“In 1999, [Wisconsin] state and local governments took in $17.4 billion from taxpayers – about 12.2% of total personal income in the state (the fourth–highest percentage in the country) and $3,288 per capita (sixth-highest).

“By 2019, the $30.6 billion in total taxes accounted for just 10.3% of personal income (23rd in the nation) and $5,275 per capita (24th). Under both metrics, the 2019 tax burden was below the national average.”

Republicans, who controlled the governor’s office for eight years and the Legislature for 10 years, said they deserved credit for the drop in tax burden.

The Forum report documented how legislators and governors have squeezed how much local governments can levy in property taxes.

“Since 2011, the state generally has restricted the percentage increase in municipal and county property taxes used for operations to a community’s rate of net new construction, which at the statewide level has been below 1.7% since 2008.

“The state has also limited revenues for school districts, including property taxes, and made cuts to property taxes for technical colleges and personal property while also repealing [a $100-million] state levy.”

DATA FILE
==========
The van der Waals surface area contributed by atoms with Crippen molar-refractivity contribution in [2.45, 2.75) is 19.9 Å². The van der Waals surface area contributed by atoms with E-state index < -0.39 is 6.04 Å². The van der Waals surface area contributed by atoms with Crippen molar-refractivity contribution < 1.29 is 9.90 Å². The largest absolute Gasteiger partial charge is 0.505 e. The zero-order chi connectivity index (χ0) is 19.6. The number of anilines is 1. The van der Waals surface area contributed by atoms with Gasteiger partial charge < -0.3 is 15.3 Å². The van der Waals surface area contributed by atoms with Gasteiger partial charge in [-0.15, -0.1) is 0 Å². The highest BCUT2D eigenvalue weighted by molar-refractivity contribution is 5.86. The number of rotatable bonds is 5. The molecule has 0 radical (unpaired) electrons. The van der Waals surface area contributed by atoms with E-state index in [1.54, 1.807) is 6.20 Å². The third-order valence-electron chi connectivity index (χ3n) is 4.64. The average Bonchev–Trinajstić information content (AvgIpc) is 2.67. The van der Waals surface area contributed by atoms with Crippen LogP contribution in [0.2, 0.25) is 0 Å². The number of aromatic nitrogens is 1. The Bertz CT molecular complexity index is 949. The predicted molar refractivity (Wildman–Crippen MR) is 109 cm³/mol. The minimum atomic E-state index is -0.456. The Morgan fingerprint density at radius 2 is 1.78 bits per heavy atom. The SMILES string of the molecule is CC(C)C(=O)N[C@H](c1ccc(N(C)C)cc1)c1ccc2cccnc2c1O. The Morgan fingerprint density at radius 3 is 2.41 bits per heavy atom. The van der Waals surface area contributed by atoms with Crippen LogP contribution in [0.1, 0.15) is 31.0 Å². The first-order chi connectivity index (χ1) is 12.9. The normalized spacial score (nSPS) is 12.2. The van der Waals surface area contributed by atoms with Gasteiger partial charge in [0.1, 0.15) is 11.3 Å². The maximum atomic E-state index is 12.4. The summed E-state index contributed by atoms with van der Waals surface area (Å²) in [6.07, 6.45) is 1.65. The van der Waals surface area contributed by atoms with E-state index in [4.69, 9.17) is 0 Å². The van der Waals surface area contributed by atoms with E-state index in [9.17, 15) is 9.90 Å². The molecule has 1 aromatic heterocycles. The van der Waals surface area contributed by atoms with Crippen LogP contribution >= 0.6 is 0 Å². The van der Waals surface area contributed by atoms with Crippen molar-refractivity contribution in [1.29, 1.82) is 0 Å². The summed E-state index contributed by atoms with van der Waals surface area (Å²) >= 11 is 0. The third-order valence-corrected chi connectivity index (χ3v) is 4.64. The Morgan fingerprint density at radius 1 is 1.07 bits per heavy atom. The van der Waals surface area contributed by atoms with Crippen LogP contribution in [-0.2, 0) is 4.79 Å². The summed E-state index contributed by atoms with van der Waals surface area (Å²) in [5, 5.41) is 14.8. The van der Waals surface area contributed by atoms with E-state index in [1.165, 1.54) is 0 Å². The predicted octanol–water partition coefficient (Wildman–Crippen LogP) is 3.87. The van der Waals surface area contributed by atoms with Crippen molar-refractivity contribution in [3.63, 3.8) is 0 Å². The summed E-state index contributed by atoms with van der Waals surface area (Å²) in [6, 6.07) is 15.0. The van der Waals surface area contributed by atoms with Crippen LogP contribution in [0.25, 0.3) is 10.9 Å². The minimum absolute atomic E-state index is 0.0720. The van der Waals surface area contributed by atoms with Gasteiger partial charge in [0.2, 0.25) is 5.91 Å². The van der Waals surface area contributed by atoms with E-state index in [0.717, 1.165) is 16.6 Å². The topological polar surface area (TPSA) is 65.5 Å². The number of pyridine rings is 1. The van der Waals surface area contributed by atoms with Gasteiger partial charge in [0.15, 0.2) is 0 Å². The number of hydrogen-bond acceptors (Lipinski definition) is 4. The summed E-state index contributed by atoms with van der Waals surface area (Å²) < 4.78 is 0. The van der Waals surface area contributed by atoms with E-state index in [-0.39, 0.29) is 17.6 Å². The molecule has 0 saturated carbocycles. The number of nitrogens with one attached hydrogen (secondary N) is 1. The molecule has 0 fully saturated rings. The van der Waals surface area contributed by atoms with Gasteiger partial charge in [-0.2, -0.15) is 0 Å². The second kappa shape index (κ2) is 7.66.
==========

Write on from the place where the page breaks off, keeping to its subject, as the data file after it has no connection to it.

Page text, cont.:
It all worked, Forum researchers noted. Property taxes took 3.3% of personal income in 2019 — a drop from 3.9% in 1999. Still, the 3.3% of personal income needed to pay property taxes in 2019 was 17th highest in the nation.

The Policy Forum also warned that Wisconsin’s property tax dragon could still awake:

“A rise in both school referenda to [exceed spending] limits and the growing use of levies for debt payments has put upward pressure on property taxes in recent years.”

Still, many homeowners will gladly open a tax bill with a lower number.

Steven Walters started covering the Capitol in 1988. Contact him at

4 thoughts on “The State Of Politics: Most Will Get Lower Property Tax Bill”

  1. Jake formerly of the LP says:

    Imagine what we could do with property taxes if we made manufacturers pay more then 0.4% tax, or allowed cities to actually have a sales tax instead of loading all of the costs in property and wheel taxes? Or closed the dark store loophole and other assessment practices that make homeowners pay more property taxes while businesses pay less.

    These are choices that could be changed if our Legislature wasn’t gerrymandered to death.

  2. TransitRider says:

    Many big cities have income taxes on income earned there. For example, if somebody lives in Brookfield, but works in Milwaukee, he/she would pay tax to Milwaukee on that income.

    It’s unclear how well this would work during a pandemic when so many downtown offices are still empty.

  3. Mark Nicolini says:

    I am glad folks will be happy when they open their tax bill.

    I hope they are as happy when they call for emergency medical services or a police call for service, or when driving on their neighborhood streets makes them think they are on the Appian Way.

  4. GodzillakingMKE says:

    The rest of the state and the white supremacist white collar benefit the most from being a parasite on MKE.